Financial Totalitarianism: The Economic, Political, Social and Cultural Rule of Speculative Capital

From Truth Out:

By Max Haiven
Wednesday, 12 June 2013

At the end of May, it was revealed that a new bill for the regulation of the banking and financial sector was, for all intents and purposes, drafted by Citigroup. This is only the latest in a long list of what can only be called legalized corruption at the highest levels of American power, which has ultimately led to no meaningful policy or legal change in the wake of the 2008 financial crisis. Avid readers of intrepid Rolling Stone journalist Matt Taibbi and others cannot help but be sickened and struck by the impunity and hubris of America’s financial elites, even as astute students of history will point out the previous moments when the power and influence of financiers has overshadowed economics and politics.

Totalitarianism is not an inappropriate term, not simply because the financial realm holds such a great deal of wealth and power. The term was coined by the Italian Fascist dictator Benito Mussolini to praise the system he created where the ruling ideology dominated every aspect of citizens’ lives. Not only did the fascist state ruthlessly and autocratically dominate the economy and politics, it also sought to transform social life and the culture of the nation to become a total way of life. While there is no pompous fascist figurehead, we can see the tremendous power of the financial sector as a form of disorganized or ad-hoc totalitarianism where financial power and modes of thinking increasingly stain the social fabric. And like the totalitarianisms of old, the “financialization” of life is ultimately directed by and benefits a tiny minority, at the expense of everyone else.
Financialization” generally refers to two overlapping economic processes. First, it speaks to the way an increasing portion of a nation’s wealth is bound up with or represented by the financial sector (generally referred to as the FIRE sector for Finance, Insurance and Real Estate), and, consequently, the tremendous influence of the financial sector over corporations, governments and individuals. American financial earnings represent around 8.4% of the national income, rendering the financial sector one of America’s largest “industries.” The wealthiest 10% of the population owns 88% of financial assets, which has helped contribute to the present situation where roughly 40% of the nation’s wealth is controlled by the top 1%, and where the average net worth of the poorest 40% of Americans is almost negative $10,000 (roughly negative $15,000 if home equity is factored out). Financialization means the increased power of banks, hedge funds, private equity firms and other financial actors, and the increasing wealth and power of the top percentile of Americans.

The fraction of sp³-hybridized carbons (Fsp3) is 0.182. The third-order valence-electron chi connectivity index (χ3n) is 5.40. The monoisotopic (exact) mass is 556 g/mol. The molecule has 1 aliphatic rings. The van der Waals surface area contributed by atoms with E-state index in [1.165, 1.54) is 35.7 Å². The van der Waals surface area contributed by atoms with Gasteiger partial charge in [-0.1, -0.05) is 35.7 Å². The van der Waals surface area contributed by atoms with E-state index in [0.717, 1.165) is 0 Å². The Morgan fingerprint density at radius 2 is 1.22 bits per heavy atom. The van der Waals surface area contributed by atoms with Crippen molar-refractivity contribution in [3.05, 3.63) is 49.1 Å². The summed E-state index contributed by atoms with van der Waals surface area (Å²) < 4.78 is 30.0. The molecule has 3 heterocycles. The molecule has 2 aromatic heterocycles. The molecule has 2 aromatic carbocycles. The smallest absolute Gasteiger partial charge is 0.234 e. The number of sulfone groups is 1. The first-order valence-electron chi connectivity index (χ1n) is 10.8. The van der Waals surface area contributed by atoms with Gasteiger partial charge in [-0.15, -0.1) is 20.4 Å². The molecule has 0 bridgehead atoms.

But financialization also refers to the way financial goals, ideas and practices start to shape and influence economic actors outside and beyond the financial sector. So, for instance, increasingly corporations don’t see themselves as producers of goods and services (let alone as employers or community members) but rather as vehicles for financial speculation. Thanks to the so-called “revolution in shareholder value” that saw “activist” financiers take control of corporate governance in the ’90s and early 2000s, most publicly traded companies have oriented their operations not toward steady and reliable profit but toward quarter-to-quarter improvements in stock prices. This has basically meant that non-financial corporations (from major food producers to technology firms) have become obsessed with “performing” innovation and efficiency by firing workers, off-shoring and contracting-out aspects of their businesses, and engaging in risky accounting and financial practices. As corporate America becomes increasingly financialized, it becomes more and more obsessed with squeezing as much money as possible out of consumers and workers, and increasingly callous about things like ecological destruction, the consequences for community, and even the long-term welfare of the corporation itself.
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